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Pandemic Calls for Replanning Cities to Suit Working Class Needs

The government’s mismanagement of the second COVID-19 wave exposed the flaws of urban planning, which has always ignored workers.
Pandemic Inida

The lakhs of deaths during the second wave of the pandemic due to the lack of medical oxygen, hospital beds, essential medicines and timely medical exposed the government’s mismanagement of the crisis. The problem was more severe in

cities with densely populated slums ghettoised on the basis of class, caste and religion.

The working class bore the brunt in the form of eviction, unemployment, starvation and the lack of access to healthcare and food. Construction, domestic, Anganwadi, healthcare, restaurant and shop workers, who have been contributing to the development of cities, have been left to fend for themselves.

On the other hand, the upper-middle class and the upper class were in a far better position to tackle the problem with access to Rapid Antigen Tests (RATs) and timely medical help. The celebrities, influencers and politicians kept assuring Indians that “we are all in this together” and they should remain positive and calm.

COVID-19’s second wave should have been a learning lesson for the ruling class, planners, technical experts, architects and policymakers to improve the crumbling infrastructure of cities and provide the basic rights to the working class.

The crisis laid bare the toxicity of privatisation of the economy. While posh malls, cafes and eateries are frequented by the upper-middle and upper classes, the very workers who toiled to construct them are left in the lurch with loss of livelihood during such crises. Famous Dutch sociologist Jan Breman, who has studied the working class of India, particularly in Gujarat, perceives labourers as “hunters and gatherers of work” who are left with no option but to take up whatever jobs are available even on low wages amid poor working conditions to survive.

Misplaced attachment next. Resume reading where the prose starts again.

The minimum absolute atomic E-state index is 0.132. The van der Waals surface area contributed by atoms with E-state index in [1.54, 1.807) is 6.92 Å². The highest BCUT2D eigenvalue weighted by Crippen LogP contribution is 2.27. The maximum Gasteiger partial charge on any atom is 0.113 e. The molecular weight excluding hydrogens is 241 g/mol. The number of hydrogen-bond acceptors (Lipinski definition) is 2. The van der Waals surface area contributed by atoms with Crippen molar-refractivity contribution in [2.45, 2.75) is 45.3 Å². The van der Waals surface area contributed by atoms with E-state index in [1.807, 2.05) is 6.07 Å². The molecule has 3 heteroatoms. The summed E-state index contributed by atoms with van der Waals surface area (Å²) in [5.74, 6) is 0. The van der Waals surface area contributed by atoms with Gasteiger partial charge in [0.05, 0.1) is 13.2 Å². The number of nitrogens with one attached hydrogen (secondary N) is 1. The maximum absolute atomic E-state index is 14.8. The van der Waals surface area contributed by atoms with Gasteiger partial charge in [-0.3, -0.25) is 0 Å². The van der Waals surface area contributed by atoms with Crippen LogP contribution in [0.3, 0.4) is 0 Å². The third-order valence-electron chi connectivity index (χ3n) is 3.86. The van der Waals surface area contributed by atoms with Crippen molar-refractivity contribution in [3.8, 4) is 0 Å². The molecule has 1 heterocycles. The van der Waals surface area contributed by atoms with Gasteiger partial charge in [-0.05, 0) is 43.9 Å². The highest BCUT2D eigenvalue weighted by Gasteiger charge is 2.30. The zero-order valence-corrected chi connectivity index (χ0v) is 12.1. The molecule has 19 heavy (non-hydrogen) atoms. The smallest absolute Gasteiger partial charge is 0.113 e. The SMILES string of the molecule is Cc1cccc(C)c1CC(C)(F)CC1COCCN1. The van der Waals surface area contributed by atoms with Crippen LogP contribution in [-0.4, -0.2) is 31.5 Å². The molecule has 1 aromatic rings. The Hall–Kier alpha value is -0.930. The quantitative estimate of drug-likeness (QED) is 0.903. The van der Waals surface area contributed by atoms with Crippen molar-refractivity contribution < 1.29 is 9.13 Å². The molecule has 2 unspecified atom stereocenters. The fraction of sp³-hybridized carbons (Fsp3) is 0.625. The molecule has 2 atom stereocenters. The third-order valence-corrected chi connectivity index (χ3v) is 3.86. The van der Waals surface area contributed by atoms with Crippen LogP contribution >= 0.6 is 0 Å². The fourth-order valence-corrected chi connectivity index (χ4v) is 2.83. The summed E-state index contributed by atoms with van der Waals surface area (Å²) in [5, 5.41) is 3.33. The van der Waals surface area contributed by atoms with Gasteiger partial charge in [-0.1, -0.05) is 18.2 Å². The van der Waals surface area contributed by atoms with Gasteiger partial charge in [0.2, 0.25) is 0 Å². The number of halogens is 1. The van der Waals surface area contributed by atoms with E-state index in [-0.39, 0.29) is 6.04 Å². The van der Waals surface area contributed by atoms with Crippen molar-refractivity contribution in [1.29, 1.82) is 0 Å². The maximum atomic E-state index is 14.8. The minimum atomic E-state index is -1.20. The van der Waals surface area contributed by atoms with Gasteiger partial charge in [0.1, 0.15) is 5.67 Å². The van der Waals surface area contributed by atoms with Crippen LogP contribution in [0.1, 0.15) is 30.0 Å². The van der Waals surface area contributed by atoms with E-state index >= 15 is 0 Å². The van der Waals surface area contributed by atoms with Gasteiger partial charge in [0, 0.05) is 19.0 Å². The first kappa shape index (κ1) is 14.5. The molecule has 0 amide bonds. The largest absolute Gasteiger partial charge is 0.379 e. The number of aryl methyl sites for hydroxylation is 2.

It is high time that urban planners, architects, policymakers, municipal councillors, activists and unions start reimagining cities while prioritising the needs, aspirations and rights of the working class. This requires a structural approach and not the band-aid approach adopted by the government while looking at the nutritional, housing, transport, healthcare, education and employment needs of the people. Moreover, a huge chunk of such workers is employed contractually with no job security, adequate wages/salaries and social security benefits. 

The whole approach to urban planning and crisis management is flawed. For example, under Integrated Child Development Services (ICDS)—which provides supplementary nutrition, immunisation, nutrition and education for children up to six years—for every 100 Anganwadi beneficiaries in the country, only seven are in urban areas despite 32% of the population, according to the 2011 Census, staying in cities.